Rock just runs around like a galloping fool laughing and bucking.  Despite having Gabbrielle chasing him with her ears pinned back, he still manages to squeeze around Bombay to get to Lostine, who in turn runs for her life.  Then the three of them are chasing each other while Bombay is standing there with the Jolly Ball in his mouth waiting for a partner to join him in carrying it around the arena.  It's no wonder these horses keep getting hurt with all the silly games they play.  I think I truly understand how the term "horseplay" evolved.

Look at this gem I found while searching images of "horseplay":

Hopefully, my new reminder list will guide me to do less work in less time and allow me more time to do more of this.


Nuzzling Muzzles said...

All one can do is hope. I'm afraid that my mind is way too far gone for lists. I went outside this morning forgetting to read the list, which was right by the door, forgetting to carry the bag of ointments out, which of course I needed, and forgetting to take the dogs out to do their business first, so I returned to a very stinky house. I'm hopeless.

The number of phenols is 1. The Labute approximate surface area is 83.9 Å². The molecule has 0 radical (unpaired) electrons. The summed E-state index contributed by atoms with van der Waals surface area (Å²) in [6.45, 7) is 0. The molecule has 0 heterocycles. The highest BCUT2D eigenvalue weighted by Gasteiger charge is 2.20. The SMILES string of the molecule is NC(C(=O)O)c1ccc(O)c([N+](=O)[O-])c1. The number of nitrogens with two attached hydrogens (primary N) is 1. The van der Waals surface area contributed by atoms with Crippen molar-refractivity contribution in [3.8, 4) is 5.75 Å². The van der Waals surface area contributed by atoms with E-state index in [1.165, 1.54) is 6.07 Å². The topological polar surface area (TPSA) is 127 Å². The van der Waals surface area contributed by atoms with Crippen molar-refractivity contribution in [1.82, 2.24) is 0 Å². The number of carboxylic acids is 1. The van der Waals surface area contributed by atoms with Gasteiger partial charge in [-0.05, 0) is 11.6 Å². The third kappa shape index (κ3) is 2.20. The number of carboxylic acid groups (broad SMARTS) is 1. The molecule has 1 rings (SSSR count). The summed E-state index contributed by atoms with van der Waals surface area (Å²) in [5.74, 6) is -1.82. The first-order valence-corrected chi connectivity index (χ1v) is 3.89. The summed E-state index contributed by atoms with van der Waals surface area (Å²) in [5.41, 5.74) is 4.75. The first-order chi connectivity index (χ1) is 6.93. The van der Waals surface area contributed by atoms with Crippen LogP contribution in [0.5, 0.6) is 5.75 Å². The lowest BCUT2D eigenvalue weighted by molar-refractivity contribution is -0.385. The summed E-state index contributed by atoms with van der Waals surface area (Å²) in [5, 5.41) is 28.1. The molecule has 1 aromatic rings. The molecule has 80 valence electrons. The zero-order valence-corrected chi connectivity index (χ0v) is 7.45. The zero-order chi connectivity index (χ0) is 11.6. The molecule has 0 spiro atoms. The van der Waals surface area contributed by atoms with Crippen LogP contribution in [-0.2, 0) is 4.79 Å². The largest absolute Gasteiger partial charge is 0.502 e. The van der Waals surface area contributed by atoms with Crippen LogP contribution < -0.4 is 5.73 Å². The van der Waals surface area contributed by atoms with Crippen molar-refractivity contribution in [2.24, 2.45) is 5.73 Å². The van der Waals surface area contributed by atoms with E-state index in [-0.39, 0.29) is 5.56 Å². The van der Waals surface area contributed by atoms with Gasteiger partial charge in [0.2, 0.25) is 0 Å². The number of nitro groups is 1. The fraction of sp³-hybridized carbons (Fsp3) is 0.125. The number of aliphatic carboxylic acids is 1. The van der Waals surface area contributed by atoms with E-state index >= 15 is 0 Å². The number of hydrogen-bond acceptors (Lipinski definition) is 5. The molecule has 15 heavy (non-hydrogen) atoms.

Cheryl Ann said...

I'm hopeless too. 4 of my horses are in one area, and Gigondas is up in another one. All I do when I go up to the ranch is trudge back and forth from horses to tack room. Really, we both must be losing our minds! :-(
Cheryl Ann
(Sometimes I even drive my car back and forth between horses and tack room so I don't have to hike back to it!)

Dreaming said...

And I thought I was the only one!!!
I made so many extra trips between barn and house, always chastising myself for forgetting something.
Fun picture. I can't wait to see the horses playing - put 'take the camera' on your list ;-)